A Portrait of What’s Possible, by Mike Glenn
For several years, I was the teaching pastor of a young adult worship experience we called Kairos. Although I handed off that ministry to a talented, gifted and yes, younger colleague, I still miss being part of that Tuesday night experience. I learned a lot from them, and while I hope I gave them something in return, I will always be grateful for the lessons they taught me about what really matters in life and yes, in the gospel itself.
While I was always surprised at what was going on in their lives, there were a couple of things that caught me off guard. For one thing, they were very serious about my marriage. Jeannie and I recently celebrated our 39th anniversary and she is, without a doubt, the best part of my life. That means a lot of my sermons and teachings have Jeannie stories in them.
Kairos wanted to make sure I was for real.
One night, I came to Kairos without my wedding band. I had worked out before I showed up teach and I left my wedding ring in my gym bag. When I stood up to teach, one my young man yelled out to me, “Where’s your wedding ring?” I explained I had left it in my gym bag. After the service, he apologized to me by explaining, “When my dad left us, the first thing we noticed is he stopped wearing his wedding ring”.
Wow. Had this young man been looking for my wedding ring every time I stood up to teach?
We forget whenever we hear the statistic that 50% of marriages end in divorce that, usually, there are children involved. These children grow up to be adults and like most adults, they will consider marriage. The one image they will have of marriage is that of their parents breaking up. They’ll remember every detail, like when dad stopped wearing his wedding ring, and they’ll begin to doubt whether or not any marriage can stay together.
So, they look around for other possibilities and sometimes the example they find the pastor of the local church. Sometimes, it’s a teacher or a boss, a coach or a mentor, but most young adults are looking for examples of what’s possible for their lives.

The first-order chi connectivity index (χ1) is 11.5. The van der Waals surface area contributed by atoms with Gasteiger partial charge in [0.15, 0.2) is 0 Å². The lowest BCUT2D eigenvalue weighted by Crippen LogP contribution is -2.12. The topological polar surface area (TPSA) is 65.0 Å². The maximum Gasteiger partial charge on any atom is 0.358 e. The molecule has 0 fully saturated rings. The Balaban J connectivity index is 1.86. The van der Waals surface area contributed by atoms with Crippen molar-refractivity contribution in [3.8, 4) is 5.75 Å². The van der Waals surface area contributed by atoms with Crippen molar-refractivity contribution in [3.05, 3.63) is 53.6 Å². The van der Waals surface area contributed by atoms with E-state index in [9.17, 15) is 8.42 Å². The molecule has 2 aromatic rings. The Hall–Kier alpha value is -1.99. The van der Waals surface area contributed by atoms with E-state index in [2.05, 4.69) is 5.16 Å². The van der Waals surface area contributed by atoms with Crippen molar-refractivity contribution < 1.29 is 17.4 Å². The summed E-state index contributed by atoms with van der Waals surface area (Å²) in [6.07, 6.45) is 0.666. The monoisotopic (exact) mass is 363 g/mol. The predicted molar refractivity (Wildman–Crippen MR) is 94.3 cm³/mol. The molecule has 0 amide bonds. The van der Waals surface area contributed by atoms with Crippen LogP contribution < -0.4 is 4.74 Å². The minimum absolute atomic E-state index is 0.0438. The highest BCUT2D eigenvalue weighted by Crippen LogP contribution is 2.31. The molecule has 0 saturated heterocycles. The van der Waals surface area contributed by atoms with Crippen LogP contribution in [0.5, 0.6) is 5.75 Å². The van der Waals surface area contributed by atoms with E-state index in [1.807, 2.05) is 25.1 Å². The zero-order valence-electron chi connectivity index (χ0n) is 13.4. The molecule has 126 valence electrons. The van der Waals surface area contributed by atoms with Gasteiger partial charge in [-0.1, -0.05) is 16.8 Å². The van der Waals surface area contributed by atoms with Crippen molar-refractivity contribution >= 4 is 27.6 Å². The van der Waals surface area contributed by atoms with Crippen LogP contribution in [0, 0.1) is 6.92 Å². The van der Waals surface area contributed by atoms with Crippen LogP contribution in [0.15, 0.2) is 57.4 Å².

You can’t blame them fro being a little jaded. After all, they have been the target of more advertisements than anyone in history. They have watched the major institutions of our culture be rocked by scandals and outright criminal activity. They are slow to believe the rosy pictures of a “happy ever after”. The economy, the environment, the educational system — all around them, young adults see problems the grown ups around them just won’t fix.You can’t blame them if they are a little skeptical of promises everyone makes to them.
But they would like these promises to be true. They would love to have a happy family, a good job, two happy children, and a safe community to live in. They just don’t think it’s possible.
So, they look around.
Too many times, Christ followers get caught up in the culture wars thinking that it we attend enough protests, elect enough politicians, or pass enough laws, we can change our communities. We forget one the most effective methods of evangelism is to live the kingdom of King Jesus in our everyday lives. Our world is so dark and so messed up, the kingdom difference is easy to spot.
When a husband loves his wife the way Christ loves the church, people notice that.
When a wife loves her husband the way the church her loves Lord, people notice that.
When parents see their children as gifts from God, people notice that.
When someone shows up to work and does their work “as to the Lord,” people notice that.
When someone is a friend, a true friend, people notice that.
No one gets up in the morning and says, “Today, I going to foul up my life beyond all recognition.” People make mistakes. People do wrong things. Most of the time don’t mean to do wrong, they just didn’t know any better. No one ever taught them. No one ever showed them how to live better.
As Christ followers, we can’t blame the culture around us for our lack of obedience that lead to lives that are indistinguishable from the culture around us. We are never given permission to compromise our faith or our allegiance to Christ.
And yes, we have examples of believers who didn’t. There’s Joseph and Daniel, there’s Barnabas and Paul, there’s an entire history of believers, men and women, who lived their lives with such a positive faith people around them noticed.
Remember, the world isn’t angry at us because we’re different. They’re angry at us because we aren’t different enough.
People around us are looking for something that’s better. They’ve been told it’s possible, but they’ve just never seen it.
That’s why our friends are looking around for what’s possible. You and I are those portraits — portraits of what’s possible in Christ.